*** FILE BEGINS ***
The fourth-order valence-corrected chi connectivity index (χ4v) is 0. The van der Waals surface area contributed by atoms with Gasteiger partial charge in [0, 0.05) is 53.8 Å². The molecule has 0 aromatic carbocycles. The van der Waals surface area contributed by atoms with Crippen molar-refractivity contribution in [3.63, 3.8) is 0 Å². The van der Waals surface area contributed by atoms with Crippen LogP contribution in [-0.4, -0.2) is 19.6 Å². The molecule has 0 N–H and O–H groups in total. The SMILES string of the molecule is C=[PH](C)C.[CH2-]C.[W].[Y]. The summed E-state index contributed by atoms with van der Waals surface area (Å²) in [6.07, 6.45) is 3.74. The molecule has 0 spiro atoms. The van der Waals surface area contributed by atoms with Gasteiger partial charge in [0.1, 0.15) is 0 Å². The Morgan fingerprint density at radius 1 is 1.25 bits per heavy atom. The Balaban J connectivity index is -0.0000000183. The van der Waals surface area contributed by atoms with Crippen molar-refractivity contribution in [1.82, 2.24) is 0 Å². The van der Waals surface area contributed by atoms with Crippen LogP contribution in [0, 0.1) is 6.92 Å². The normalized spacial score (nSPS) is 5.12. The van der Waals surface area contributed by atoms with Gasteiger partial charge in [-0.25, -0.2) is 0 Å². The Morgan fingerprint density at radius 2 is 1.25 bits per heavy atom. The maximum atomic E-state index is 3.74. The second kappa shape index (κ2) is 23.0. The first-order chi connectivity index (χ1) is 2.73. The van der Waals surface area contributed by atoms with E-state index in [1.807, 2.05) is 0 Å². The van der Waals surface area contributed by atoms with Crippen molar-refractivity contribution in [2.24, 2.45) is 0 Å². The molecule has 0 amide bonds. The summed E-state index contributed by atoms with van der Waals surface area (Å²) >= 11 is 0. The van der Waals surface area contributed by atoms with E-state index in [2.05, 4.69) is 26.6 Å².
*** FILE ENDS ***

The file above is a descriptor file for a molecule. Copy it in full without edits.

The fourth-order valence-corrected chi connectivity index (χ4v) is 0. The van der Waals surface area contributed by atoms with Gasteiger partial charge in [0, 0.05) is 53.8 Å². The molecule has 0 aromatic carbocycles. The van der Waals surface area contributed by atoms with Crippen molar-refractivity contribution in [3.63, 3.8) is 0 Å². The van der Waals surface area contributed by atoms with Crippen LogP contribution in [-0.4, -0.2) is 19.6 Å². The molecule has 0 N–H and O–H groups in total. The SMILES string of the molecule is C=[PH](C)C.[CH2-]C.[W].[Y]. The summed E-state index contributed by atoms with van der Waals surface area (Å²) in [6.07, 6.45) is 3.74. The molecule has 0 spiro atoms. The van der Waals surface area contributed by atoms with Gasteiger partial charge in [0.1, 0.15) is 0 Å². The Morgan fingerprint density at radius 1 is 1.25 bits per heavy atom. The Balaban J connectivity index is -0.0000000183. The van der Waals surface area contributed by atoms with Crippen molar-refractivity contribution in [1.82, 2.24) is 0 Å². The van der Waals surface area contributed by atoms with Crippen LogP contribution in [0, 0.1) is 6.92 Å². The normalized spacial score (nSPS) is 5.12. The van der Waals surface area contributed by atoms with Gasteiger partial charge in [-0.25, -0.2) is 0 Å². The Morgan fingerprint density at radius 2 is 1.25 bits per heavy atom. The maximum atomic E-state index is 3.74. The second kappa shape index (κ2) is 23.0. The first-order chi connectivity index (χ1) is 2.73. The van der Waals surface area contributed by atoms with E-state index in [1.807, 2.05) is 0 Å². The van der Waals surface area contributed by atoms with Crippen molar-refractivity contribution in [2.24, 2.45) is 0 Å². The molecule has 0 amide bonds. The summed E-state index contributed by atoms with van der Waals surface area (Å²) >= 11 is 0. The van der Waals surface area contributed by atoms with E-state index in [2.05, 4.69) is 26.6 Å².